Extended family

Sudanese activist Tayeb Ibrahim, who had worked to expose Sudanese abuses in the volatile South Kordofan province and hopes to see family living in the U.S. state of Iowa, watches television with his son Mohammed, in Cairo, Egypt, Wednesday, June 28, 2017. Dozens of Sudanese activists living in Egypt as refugees, many of whom fled fundamentalist Islamic militias and were close to approval for resettlement in the United States, now face legal limbo in Egypt after the Supreme Court partially reinstated President Donald Trump's travel ban. (AP Photo/Amr Nabil)
June 28, 2017 - 11:39 pm
WASHINGTON (AP) — The Trump administration on Wednesday set new criteria for visa applicants from six mainly Muslim nations and all refugees that require a "close" family or business tie to the United States. The move came after the Supreme Court partially restored President Donald Trump's...
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Sudanese activist Tayeb Ibrahim, who had worked to expose Sudanese abuses in the volatile South Kordofan province and hopes to see family living in the U.S. state of Iowa, watches television with his son Mohammed, in Cairo, Egypt, Wednesday, June 28, 2017. Dozens of Sudanese activists living in Egypt as refugees, many of whom fled fundamentalist Islamic militias and were close to approval for resettlement in the United States, now face legal limbo in Egypt after the Supreme Court partially reinstated President Donald Trump's travel ban. (AP Photo/Amr Nabil)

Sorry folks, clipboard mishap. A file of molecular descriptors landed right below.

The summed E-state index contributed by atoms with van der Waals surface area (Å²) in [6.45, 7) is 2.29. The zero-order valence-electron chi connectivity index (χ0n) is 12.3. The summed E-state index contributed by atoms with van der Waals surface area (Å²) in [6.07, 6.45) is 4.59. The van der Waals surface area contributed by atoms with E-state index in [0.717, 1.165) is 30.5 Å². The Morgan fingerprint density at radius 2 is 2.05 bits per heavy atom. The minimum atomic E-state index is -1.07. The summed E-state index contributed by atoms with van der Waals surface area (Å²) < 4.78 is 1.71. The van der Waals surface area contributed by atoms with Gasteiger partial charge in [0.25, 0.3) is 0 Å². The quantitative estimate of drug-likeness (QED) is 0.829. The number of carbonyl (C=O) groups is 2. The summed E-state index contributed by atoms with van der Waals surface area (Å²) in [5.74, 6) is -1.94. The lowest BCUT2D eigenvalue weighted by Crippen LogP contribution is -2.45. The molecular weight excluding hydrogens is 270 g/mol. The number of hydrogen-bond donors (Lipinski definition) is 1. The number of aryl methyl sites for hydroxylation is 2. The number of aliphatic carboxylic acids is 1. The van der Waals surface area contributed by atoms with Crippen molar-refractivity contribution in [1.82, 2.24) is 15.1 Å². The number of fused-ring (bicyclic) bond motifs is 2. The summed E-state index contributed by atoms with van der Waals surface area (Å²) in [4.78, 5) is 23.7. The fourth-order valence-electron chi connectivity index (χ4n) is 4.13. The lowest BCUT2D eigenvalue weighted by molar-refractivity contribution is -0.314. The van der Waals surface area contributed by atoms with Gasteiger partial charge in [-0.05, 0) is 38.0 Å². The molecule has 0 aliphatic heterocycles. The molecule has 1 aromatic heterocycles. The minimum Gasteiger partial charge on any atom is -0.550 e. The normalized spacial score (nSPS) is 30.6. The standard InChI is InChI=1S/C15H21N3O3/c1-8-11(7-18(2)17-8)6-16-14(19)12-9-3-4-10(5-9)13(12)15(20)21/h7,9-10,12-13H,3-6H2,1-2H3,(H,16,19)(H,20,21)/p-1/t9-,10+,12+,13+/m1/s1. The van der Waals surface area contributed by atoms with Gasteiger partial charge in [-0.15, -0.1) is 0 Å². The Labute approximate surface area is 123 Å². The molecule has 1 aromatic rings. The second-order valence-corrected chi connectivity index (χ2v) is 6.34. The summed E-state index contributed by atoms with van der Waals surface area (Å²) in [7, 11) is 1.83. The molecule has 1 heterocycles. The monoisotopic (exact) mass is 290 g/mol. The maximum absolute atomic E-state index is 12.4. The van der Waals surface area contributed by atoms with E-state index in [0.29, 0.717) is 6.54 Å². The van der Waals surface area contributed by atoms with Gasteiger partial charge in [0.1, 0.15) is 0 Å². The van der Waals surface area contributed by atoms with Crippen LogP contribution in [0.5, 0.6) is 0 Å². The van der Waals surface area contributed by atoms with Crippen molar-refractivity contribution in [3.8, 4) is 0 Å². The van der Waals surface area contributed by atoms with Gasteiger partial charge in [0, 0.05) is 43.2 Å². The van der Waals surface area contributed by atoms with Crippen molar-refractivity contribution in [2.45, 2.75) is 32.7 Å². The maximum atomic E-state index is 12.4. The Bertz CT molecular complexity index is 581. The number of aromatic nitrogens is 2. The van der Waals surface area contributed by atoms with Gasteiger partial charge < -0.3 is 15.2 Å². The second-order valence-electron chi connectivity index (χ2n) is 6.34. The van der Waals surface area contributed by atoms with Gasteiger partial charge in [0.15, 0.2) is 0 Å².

June 28, 2017 - 10:53 pm
WASHINGTON (AP) — The Trump administration on Wednesday set new criteria for visa applicants from six mainly Muslim nations and all refugees that require a "close" family or business tie to the United States. The move came after the Supreme Court partially restored President Donald Trump's...
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Sudanese activist Tayeb Ibrahim, who had worked to expose Sudanese abuses in the volatile South Kordofan province and hopes to see family living in the U.S. state of Iowa, watches television with his son Mohammed, in Cairo, Egypt, Wednesday, June 28, 2017. Dozens of Sudanese activists living in Egypt as refugees, many of whom fled fundamentalist Islamic militias and were close to approval for resettlement in the United States, now face legal limbo in Egypt after the Supreme Court partially reinstated President Donald Trump's travel ban. (AP Photo/Amr Nabil)
June 28, 2017 - 10:11 pm
WASHINGTON (AP) — The Trump administration on Wednesday set new criteria for visa applicants from six mainly Muslim nations and all refugees that require a "close" family or business tie to the United States. The move came after the Supreme Court partially restored President Donald Trump's...
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Sudanese activist Tayeb Ibrahim, who had worked to expose Sudanese abuses in the volatile South Kordofan province and hopes to see family living in the U.S. state of Iowa, watches television with his son Mohammed, in Cairo, Egypt, Wednesday, June 28, 2017. Dozens of Sudanese activists living in Egypt as refugees, many of whom fled fundamentalist Islamic militias and were close to approval for resettlement in the United States, now face legal limbo in Egypt after the Supreme Court partially reinstated President Donald Trump's travel ban. (AP Photo/Amr Nabil)
June 28, 2017 - 9:30 pm
WASHINGTON (AP) — The Latest on the Trump administration's revived travel ban for visitors from six mostly Muslim countries (all times local): 9:25 p.m. The Trump administration has set new criteria for visa applicants from six mainly Muslim nations and all refugees that require a "close" family or...